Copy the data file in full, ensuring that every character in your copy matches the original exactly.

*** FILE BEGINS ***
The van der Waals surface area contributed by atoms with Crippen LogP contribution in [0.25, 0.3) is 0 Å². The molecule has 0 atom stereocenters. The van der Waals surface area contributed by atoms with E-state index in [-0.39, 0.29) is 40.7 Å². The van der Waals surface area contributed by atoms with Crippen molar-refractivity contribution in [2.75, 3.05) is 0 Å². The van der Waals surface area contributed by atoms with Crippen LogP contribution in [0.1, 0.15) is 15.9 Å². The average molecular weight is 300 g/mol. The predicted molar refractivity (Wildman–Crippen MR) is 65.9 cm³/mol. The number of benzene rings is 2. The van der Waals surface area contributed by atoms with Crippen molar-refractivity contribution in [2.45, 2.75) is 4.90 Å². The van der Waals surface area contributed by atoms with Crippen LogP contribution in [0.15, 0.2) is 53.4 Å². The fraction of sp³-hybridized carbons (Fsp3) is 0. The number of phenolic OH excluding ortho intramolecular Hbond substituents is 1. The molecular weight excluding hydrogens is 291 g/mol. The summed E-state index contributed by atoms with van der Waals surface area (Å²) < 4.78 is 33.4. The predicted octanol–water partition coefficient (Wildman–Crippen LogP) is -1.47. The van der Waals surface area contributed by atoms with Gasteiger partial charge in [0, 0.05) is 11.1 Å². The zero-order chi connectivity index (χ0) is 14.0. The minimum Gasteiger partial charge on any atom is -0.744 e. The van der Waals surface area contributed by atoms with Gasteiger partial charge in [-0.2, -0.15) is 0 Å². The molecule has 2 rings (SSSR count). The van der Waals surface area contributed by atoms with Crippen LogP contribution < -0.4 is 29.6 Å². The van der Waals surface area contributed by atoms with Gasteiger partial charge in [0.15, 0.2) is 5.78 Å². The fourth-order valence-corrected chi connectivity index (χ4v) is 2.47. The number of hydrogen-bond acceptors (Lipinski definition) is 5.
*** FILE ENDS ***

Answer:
The van der Waals surface area contributed by atoms with Crippen LogP contribution in [0.25, 0.3) is 0 Å². The molecule has 0 atom stereocenters. The van der Waals surface area contributed by atoms with E-state index in [-0.39, 0.29) is 40.7 Å². The van der Waals surface area contributed by atoms with Crippen molar-refractivity contribution in [2.75, 3.05) is 0 Å². The van der Waals surface area contributed by atoms with Crippen LogP contribution in [0.1, 0.15) is 15.9 Å². The average molecular weight is 300 g/mol. The predicted molar refractivity (Wildman–Crippen MR) is 65.9 cm³/mol. The number of benzene rings is 2. The van der Waals surface area contributed by atoms with Crippen molar-refractivity contribution in [2.45, 2.75) is 4.90 Å². The van der Waals surface area contributed by atoms with Crippen LogP contribution in [0.15, 0.2) is 53.4 Å². The fraction of sp³-hybridized carbons (Fsp3) is 0. The number of phenolic OH excluding ortho intramolecular Hbond substituents is 1. The molecular weight excluding hydrogens is 291 g/mol. The summed E-state index contributed by atoms with van der Waals surface area (Å²) < 4.78 is 33.4. The predicted octanol–water partition coefficient (Wildman–Crippen LogP) is -1.47. The van der Waals surface area contributed by atoms with Gasteiger partial charge in [0, 0.05) is 11.1 Å². The zero-order chi connectivity index (χ0) is 14.0. The minimum Gasteiger partial charge on any atom is -0.744 e. The van der Waals surface area contributed by atoms with Gasteiger partial charge in [-0.2, -0.15) is 0 Å². The molecule has 2 rings (SSSR count). The van der Waals surface area contributed by atoms with Crippen LogP contribution < -0.4 is 29.6 Å². The van der Waals surface area contributed by atoms with Gasteiger partial charge in [0.15, 0.2) is 5.78 Å². The fourth-order valence-corrected chi connectivity index (χ4v) is 2.47. The number of hydrogen-bond acceptors (Lipinski definition) is 5.